Last Friday I attended my first pitch event as a Vulcan Post writer, but in the clubhouse. Yes, that app that everyone (including us) has been talking about lately.
In the past, my colleagues have visited both physical and virtual pitches, but even for virtual ones they at least had a slide show and saw the moderators and judges.
Since Clubhouse is an audio-only platform, I thought it would be interesting to see how the pitches would work without pitch decks or the faces of the presenters.
The present jury consisted of:
For those unfamiliar with Clubhouse, it's an invite-only audio chat app that was blown up in part thanks to Elon Musk. Users can go into rooms to listen to the speakers or join the conversation.
There is a saying that a good pitch usually doesn't need visuals to secure it, but as someone who has never attended a pitch event before, I wasn't sure how true this statement is.
And the reason I've never been given the opportunity to attend physical pitches is because I came to Vulcan Post during the pandemic.
There were 6 presenters in attendance that day, and some notable were a social enterprise that sold popular branded items and donated the funds to charities, a facial recognition service for loyalty programs, and an online e-commerce platform for kitchen appliances.
The style of this event is almost like MaGIC's Grill or Chill, where the moderators get pitching and feedback from the investors on the panel and no funding is promised for the event.
Most of the moderators are first-time visitors so it was expected that some of them would have hiccups here and there, for example if they did not make the most of the 3 minutes allotted to them, if another moderator came in their place, and so on.
There were about 60 people attending the event … Can you find me in the sea of icons?
"Fall in love with the problem, not the solution"
For the facial recognition service for customer loyalty programs, her idea is to help customers whose telecommunications are not covered in the region because they cannot claim their rewards or make payments.
For the most part, the judges failed to grasp the significance of this idea. They shared that it sounded vague and a bit scattered as there wasn't really an emphasis on what this company was trying to solve.
"I've heard things like loyalty, redemption, electronic payments, healthcare scanning, it just went in big circles," said Paul.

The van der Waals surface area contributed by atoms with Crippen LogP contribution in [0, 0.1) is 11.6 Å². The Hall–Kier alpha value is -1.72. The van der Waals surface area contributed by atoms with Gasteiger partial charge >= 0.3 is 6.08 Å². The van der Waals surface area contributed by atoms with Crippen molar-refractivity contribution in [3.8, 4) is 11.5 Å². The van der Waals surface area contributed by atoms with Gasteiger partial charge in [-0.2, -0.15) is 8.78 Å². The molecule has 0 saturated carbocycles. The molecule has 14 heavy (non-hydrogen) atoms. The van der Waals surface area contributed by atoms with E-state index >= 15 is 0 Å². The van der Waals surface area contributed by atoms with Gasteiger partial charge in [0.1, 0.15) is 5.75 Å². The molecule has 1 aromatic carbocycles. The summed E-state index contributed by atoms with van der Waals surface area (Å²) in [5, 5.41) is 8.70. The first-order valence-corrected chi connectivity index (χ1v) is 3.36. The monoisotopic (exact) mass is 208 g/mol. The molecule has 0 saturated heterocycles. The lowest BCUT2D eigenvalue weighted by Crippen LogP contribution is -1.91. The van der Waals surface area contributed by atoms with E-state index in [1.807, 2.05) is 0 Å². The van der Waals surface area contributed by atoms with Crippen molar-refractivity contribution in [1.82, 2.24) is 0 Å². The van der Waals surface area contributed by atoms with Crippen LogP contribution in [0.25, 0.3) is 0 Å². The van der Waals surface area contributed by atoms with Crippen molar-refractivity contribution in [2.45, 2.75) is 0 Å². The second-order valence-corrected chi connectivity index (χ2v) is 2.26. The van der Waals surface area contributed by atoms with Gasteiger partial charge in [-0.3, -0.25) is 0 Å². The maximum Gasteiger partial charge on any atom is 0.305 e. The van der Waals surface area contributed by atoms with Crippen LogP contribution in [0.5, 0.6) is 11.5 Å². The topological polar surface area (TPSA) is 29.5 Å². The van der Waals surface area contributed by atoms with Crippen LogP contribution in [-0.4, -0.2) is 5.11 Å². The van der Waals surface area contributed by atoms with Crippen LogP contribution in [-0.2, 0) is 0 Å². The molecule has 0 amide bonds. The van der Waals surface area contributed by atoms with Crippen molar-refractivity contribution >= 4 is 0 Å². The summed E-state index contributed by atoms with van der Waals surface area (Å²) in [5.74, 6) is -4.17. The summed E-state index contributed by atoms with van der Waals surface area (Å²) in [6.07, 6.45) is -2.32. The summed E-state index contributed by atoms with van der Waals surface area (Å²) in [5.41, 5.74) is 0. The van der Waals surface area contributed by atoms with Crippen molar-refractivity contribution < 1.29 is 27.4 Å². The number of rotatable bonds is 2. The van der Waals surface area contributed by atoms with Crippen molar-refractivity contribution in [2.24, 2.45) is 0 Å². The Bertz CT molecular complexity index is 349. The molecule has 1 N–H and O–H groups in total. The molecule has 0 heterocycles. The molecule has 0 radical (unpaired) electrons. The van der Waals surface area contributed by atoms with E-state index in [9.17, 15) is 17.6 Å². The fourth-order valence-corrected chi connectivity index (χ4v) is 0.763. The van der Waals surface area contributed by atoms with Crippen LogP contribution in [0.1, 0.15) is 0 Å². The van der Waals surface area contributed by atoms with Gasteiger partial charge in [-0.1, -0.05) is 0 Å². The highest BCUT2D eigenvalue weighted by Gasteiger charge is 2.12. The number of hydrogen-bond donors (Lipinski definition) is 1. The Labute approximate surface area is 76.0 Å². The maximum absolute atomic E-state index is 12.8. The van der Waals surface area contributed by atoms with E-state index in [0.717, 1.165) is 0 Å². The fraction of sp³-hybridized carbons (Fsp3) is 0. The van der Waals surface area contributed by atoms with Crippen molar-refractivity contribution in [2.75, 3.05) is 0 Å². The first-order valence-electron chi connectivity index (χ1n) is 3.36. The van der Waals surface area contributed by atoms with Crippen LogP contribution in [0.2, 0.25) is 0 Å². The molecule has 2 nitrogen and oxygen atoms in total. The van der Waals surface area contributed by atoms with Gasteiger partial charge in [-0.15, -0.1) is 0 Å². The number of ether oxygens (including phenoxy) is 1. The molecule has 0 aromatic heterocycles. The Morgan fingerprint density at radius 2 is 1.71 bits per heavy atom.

"What you are missing tells us the big picture: Why should we care about facial recognition and loyalty systems? How does this help the SMB behind the counter? And how does that help the person at the counter trying to buy something?" added.
According to them, it is important to be as niche as possible in the early stages rather than trying to use the technology to reach every possibility at the same time.
For my part, I had doubts about the problem as no statistics were presented on how many people were facing these loyalty program problems, which in turn left me unsure of the potential market demand for this solution.
Avoid asking questions before you even throw
The other interesting pitch was from an already established startup called My Cooking Story, an online kitchenware e-commerce website. They started their pitch with a question just before delving into the meat of their presentation.
“The figure is 100 million RM. I offer the opportunity to win 5 million RM in 3 years with a share of 5% in the company of 1.5 million RM, if possible today, ”the moderator began.
After listening to them I found that this was the solid pitch because they understood their market well, but it could be that they are already an established startup. However, this introduction has pretty much thrown some judges off.
"Normally, I would like to know about the problem and the product and the business before you decide on the terms of the investment," said Tiang Lim.
"If you first said who you are, wholesalers at Tesco who sell 8 million knives, the credibility would already be there. But when you got that feeling of arrogance, we all shy away because we don't even know what the problem is with should start, ”added Bikesh.
After watching all 6 moderators, I noticed that the only thing they always got feedback on was their problem statement. They were either too vague, not really a problem, or even explained too much.
In order to start a good pitch that is related to the judge, one would therefore need a problem that is supported by sufficient statistics and market research.
The potential of the clubhouse as a pitching platform
Surprisingly, it wasn't too difficult to keep track of what was happening at the pitch event, even though it was all audio. However, this still depends on how good a speaker is the moderator.
The lack of images also forces listeners to grasp more spoken detail rather than relying on slides to keep up with the information being presented.
Since this was done via a group phone call in an app and not in a room full of eyes, the atmosphere of the event felt quite casual. I can imagine that it would have been less nerve-wracking for the moderators as they didn't have to show their faces or pitch decks.
I don't think visuals were necessary for this event as it was mostly a pitch exercise and most of the moderators were still in the brainstorming phase.
For pitches that ask for full-scale funding, a visual representation is better as charts and graphs can help the audience and judges better understand the numbers and statistics.
Would the clubhouse then be the platform of choice for many seats in the future? I wouldn't quite say from my experience. It suits more relaxed feedback-based pitch events like this one, but those that involve actual grants and funding are most likely sticking to physical or virtual pitch shared pitches.
It seems easier to build trust and credibility this way, and body language conveys a lot more than just one voice can do on its own.
- More pitch events that we covered here can be found here.